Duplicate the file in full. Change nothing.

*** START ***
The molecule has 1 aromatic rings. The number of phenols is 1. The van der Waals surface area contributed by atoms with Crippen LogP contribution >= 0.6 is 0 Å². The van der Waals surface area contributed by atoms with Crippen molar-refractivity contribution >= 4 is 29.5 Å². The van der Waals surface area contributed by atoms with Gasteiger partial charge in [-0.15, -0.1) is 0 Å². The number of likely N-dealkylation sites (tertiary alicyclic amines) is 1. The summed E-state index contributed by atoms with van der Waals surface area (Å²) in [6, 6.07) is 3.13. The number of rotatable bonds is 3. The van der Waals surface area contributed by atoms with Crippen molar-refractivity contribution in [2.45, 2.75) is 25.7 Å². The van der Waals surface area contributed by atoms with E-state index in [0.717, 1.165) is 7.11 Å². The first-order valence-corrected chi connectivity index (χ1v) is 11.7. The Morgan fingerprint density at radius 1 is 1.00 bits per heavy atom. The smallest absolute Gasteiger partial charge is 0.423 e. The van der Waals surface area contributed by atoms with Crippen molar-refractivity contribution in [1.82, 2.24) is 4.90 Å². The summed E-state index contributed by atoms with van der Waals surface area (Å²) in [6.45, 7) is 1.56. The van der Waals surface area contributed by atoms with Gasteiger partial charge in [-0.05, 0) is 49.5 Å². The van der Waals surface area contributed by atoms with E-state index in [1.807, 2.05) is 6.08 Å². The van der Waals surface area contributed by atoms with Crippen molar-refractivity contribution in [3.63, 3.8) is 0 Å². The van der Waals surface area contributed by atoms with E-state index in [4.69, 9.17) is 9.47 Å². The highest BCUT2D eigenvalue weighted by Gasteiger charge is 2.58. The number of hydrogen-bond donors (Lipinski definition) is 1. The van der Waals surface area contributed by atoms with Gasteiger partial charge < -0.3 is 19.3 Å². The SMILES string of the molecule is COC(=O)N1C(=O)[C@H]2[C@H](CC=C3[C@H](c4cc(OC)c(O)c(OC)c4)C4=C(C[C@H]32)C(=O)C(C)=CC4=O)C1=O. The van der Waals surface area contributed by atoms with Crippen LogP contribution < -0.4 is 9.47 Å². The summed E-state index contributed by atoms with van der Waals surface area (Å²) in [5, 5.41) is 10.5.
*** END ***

The molecule has 1 aromatic rings. The number of phenols is 1. The van der Waals surface area contributed by atoms with Crippen LogP contribution >= 0.6 is 0 Å². The van der Waals surface area contributed by atoms with Crippen molar-refractivity contribution >= 4 is 29.5 Å². The van der Waals surface area contributed by atoms with Gasteiger partial charge in [-0.15, -0.1) is 0 Å². The number of likely N-dealkylation sites (tertiary alicyclic amines) is 1. The summed E-state index contributed by atoms with van der Waals surface area (Å²) in [6, 6.07) is 3.13. The number of rotatable bonds is 3. The van der Waals surface area contributed by atoms with Crippen molar-refractivity contribution in [2.45, 2.75) is 25.7 Å². The van der Waals surface area contributed by atoms with E-state index in [0.717, 1.165) is 7.11 Å². The first-order valence-corrected chi connectivity index (χ1v) is 11.7. The Morgan fingerprint density at radius 1 is 1.00 bits per heavy atom. The smallest absolute Gasteiger partial charge is 0.423 e. The van der Waals surface area contributed by atoms with Crippen molar-refractivity contribution in [1.82, 2.24) is 4.90 Å². The summed E-state index contributed by atoms with van der Waals surface area (Å²) in [6.45, 7) is 1.56. The van der Waals surface area contributed by atoms with Gasteiger partial charge in [-0.05, 0) is 49.5 Å². The van der Waals surface area contributed by atoms with E-state index in [1.807, 2.05) is 6.08 Å². The van der Waals surface area contributed by atoms with Crippen molar-refractivity contribution in [3.63, 3.8) is 0 Å². The van der Waals surface area contributed by atoms with E-state index in [4.69, 9.17) is 9.47 Å². The highest BCUT2D eigenvalue weighted by Gasteiger charge is 2.58. The number of hydrogen-bond donors (Lipinski definition) is 1. The van der Waals surface area contributed by atoms with Gasteiger partial charge < -0.3 is 19.3 Å². The SMILES string of the molecule is COC(=O)N1C(=O)[C@H]2[C@H](CC=C3[C@H](c4cc(OC)c(O)c(OC)c4)C4=C(C[C@H]32)C(=O)C(C)=CC4=O)C1=O. The van der Waals surface area contributed by atoms with Crippen LogP contribution < -0.4 is 9.47 Å². The summed E-state index contributed by atoms with van der Waals surface area (Å²) in [5, 5.41) is 10.5.